Organic Composts May Help Farmers Prevent Food-Borne Disease Outbreaks

Food-borne disease outbreaks linked to the consumption of fresh produce have caused farmers to re-evaluate their practices. A recent analysis of a 27-year experiment comparing organic and conventional soil management indicates that animal-based composts do not promote pathogen survival and may even promote bacterial communities that suppress pathogens.

The study, which is published in the Journal of Applied Microbiology, comes following other research documenting a higher prevalence of food-borne pathogens in fields fertilised with raw animal manure compared with conventional fertilisers.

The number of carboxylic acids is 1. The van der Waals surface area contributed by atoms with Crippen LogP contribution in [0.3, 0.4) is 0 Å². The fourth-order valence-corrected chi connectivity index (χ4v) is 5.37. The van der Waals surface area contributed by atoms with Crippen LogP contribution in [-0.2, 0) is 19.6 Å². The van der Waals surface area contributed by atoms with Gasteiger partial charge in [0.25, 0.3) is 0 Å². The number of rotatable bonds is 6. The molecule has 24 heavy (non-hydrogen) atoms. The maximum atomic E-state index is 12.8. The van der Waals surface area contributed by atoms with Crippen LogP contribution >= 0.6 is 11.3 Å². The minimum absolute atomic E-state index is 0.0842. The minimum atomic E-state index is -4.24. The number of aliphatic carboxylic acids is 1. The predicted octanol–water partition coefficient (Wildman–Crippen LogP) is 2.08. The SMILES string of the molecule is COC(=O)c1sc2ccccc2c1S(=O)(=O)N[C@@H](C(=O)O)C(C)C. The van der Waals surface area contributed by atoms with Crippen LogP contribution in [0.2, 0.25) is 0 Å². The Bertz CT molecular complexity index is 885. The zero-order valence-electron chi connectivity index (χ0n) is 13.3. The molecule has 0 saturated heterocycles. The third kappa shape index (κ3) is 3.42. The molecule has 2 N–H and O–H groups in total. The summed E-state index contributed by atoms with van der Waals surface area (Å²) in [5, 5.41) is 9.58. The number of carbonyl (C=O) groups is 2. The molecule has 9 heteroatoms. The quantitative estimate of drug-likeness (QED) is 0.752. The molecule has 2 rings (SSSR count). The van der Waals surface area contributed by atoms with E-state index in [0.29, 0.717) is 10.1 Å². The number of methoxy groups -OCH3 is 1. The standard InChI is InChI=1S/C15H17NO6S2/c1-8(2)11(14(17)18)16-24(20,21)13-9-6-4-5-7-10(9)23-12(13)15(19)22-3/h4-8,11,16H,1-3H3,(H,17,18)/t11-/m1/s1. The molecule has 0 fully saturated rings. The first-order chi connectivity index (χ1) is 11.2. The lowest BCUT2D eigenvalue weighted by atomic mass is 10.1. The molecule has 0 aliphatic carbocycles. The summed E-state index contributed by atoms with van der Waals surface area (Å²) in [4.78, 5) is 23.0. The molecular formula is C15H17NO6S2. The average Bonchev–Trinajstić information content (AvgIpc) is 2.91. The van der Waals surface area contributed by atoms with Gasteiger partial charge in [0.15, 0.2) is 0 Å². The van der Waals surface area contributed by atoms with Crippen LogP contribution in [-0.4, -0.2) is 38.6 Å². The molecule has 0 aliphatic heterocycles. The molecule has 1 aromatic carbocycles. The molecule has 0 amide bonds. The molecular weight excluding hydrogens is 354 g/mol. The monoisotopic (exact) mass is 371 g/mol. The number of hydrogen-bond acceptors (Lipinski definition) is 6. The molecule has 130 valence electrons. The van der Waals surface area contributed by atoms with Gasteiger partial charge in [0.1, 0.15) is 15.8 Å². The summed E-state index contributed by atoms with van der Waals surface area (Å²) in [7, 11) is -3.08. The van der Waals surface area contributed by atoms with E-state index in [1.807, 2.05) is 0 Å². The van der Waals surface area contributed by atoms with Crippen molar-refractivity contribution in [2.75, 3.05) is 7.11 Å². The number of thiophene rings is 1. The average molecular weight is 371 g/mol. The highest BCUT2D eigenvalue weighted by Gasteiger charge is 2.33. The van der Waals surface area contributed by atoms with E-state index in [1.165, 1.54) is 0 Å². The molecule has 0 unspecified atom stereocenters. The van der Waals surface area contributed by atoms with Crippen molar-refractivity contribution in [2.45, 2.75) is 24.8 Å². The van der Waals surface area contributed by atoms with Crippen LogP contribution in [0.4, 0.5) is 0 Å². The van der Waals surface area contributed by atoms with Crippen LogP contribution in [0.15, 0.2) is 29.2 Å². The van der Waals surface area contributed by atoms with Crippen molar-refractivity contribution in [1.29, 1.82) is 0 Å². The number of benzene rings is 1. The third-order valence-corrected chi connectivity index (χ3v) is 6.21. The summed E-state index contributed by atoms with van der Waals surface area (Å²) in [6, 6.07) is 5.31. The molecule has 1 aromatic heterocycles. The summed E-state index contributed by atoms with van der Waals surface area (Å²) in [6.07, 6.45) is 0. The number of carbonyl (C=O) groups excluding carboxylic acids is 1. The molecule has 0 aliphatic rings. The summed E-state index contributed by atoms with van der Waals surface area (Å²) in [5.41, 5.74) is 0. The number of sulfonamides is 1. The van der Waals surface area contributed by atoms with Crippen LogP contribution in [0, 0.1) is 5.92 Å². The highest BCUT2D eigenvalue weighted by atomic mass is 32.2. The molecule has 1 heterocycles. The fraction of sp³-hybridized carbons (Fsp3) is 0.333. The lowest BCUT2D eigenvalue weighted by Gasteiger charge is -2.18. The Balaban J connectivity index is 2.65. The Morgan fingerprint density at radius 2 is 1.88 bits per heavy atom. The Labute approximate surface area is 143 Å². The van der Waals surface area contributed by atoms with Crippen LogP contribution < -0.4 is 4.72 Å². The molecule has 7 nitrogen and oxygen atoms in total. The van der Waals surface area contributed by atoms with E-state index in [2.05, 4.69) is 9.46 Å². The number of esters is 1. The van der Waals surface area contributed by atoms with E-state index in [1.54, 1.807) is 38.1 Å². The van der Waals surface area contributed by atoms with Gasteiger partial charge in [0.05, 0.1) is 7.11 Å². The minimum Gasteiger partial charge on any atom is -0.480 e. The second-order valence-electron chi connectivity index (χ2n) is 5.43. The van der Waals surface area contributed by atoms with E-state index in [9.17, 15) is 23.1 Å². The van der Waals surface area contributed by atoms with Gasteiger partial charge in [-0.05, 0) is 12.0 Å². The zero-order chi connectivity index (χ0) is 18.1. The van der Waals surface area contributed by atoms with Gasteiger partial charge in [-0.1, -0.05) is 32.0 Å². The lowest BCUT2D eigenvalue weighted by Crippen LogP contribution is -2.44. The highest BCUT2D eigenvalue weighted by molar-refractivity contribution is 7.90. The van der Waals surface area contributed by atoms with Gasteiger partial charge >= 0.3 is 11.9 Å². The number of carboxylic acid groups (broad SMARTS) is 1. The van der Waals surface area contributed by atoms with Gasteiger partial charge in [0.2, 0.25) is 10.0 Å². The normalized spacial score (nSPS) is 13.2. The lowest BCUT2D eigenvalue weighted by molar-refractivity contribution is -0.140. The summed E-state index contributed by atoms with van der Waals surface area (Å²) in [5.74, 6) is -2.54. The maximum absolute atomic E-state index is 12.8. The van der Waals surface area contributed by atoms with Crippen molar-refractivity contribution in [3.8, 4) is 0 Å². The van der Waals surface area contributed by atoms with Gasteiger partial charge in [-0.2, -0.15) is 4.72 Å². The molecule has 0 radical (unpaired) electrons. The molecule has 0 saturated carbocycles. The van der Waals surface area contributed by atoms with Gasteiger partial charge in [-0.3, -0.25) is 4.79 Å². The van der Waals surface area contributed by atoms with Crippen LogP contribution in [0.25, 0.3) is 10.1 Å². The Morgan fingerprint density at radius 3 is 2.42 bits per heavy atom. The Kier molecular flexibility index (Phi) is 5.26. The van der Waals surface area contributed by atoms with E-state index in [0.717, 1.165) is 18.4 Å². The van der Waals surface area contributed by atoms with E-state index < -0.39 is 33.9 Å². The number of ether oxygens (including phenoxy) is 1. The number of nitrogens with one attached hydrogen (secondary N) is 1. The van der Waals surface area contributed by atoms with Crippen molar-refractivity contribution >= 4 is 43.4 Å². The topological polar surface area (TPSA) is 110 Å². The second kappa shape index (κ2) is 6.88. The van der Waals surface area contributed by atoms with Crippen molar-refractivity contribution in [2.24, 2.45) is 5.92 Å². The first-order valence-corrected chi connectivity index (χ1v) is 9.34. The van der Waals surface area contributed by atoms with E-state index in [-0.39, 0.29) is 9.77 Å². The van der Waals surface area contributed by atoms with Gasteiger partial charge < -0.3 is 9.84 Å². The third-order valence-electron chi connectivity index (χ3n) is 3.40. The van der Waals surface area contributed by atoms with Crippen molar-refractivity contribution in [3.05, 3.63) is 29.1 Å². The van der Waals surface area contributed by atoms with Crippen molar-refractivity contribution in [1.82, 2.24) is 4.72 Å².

‘Our findings suggest that abandoning animal-based composts should be reconsidered, both because of the known benefits of composts for soil health and because it may be possible to apply amendments so that food safety risks are mitigated rather than exacerbated,’ said lead author, Naresh Devarajan, PhD, of the University of California, Davis.